So pervasive is this attitude that intellectual rigour flies right out of the window, and even the most mediocre middle class bore feels quite at home donning the imaginary doctor’s coat and prescribing their invaluable homespun remedies and cures for all the poverty, addiction and illness in the world. I spent ages today, transfixed by the idiots on CiF who were blathering on about what’s to be done with the fatty fatty scruff scruffs; and the appalling lack of evidence offered to back up the sneering proclamations from on high was enough to make me shed a single tear for all those unfortunate children who are never taught to think critically – then grow up to become thick, insufferable twats.

Not like these guys. These guys are cool.

Not like these guys. These guys are cool.

The truth of the matter is that forcing people to exercise for their out of work benefits is just as ridiculous as it sounds. Aside from there being absolutely no medical evidence to suggest that the strategy would work in the long term, the point remains that as long as a person is honouring the agreement they made to actively look for work, they should receive their Jobseekers Allowance and any Housing Benefit and Council Tax Allowance that their active Jobseeker status entitles them to.

If the NHS genuinely can’t deal with the sick people in this country then it is sadly not fit for purpose. No amount of crying about which illnesses cost the most to treat can change this fact. I suggest that all these truly concerned, bleeding heart middle class people go private for healthcare and ease the burden on the people at the bottom who cannot afford to take that action. See, we can all just say things. I came up with that in my bedroom think tank, fuelled only by a delicious can of sugary, branded cola; which also helped immensely with the hangover from yesterday’s heavy drinking. I bet loads of you would like to know whether your taxpayer money paid for it. Well fuck off and stop being so fucking rude before I shit out septuplets just to get a free house off you, because I’m poor aren’t I; and I haven’t got ambition like you, and I want to cripple myself with care commitments until I die so that I can keep taking your money and getting spoken to and about like a piece of shit.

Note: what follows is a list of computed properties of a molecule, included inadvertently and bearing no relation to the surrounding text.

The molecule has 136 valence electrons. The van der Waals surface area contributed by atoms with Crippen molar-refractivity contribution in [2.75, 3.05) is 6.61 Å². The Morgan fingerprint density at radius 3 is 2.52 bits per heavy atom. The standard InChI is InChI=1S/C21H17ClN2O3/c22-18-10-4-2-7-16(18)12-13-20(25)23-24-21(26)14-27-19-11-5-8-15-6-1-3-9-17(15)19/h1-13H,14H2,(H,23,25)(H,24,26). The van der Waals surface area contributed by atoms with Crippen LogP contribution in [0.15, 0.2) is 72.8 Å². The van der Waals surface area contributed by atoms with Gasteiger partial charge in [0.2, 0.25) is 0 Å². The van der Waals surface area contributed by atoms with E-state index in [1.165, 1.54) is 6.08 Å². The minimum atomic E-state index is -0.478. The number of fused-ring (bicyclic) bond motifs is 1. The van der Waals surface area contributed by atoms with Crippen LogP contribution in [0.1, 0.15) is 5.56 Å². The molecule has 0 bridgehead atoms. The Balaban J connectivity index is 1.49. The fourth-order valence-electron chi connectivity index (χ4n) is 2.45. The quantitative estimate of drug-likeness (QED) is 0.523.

Get real, thinky-bees, and come back when you have something of more substance to offer than the tired, unevidenced recommendation that we simply shepherd strawmen.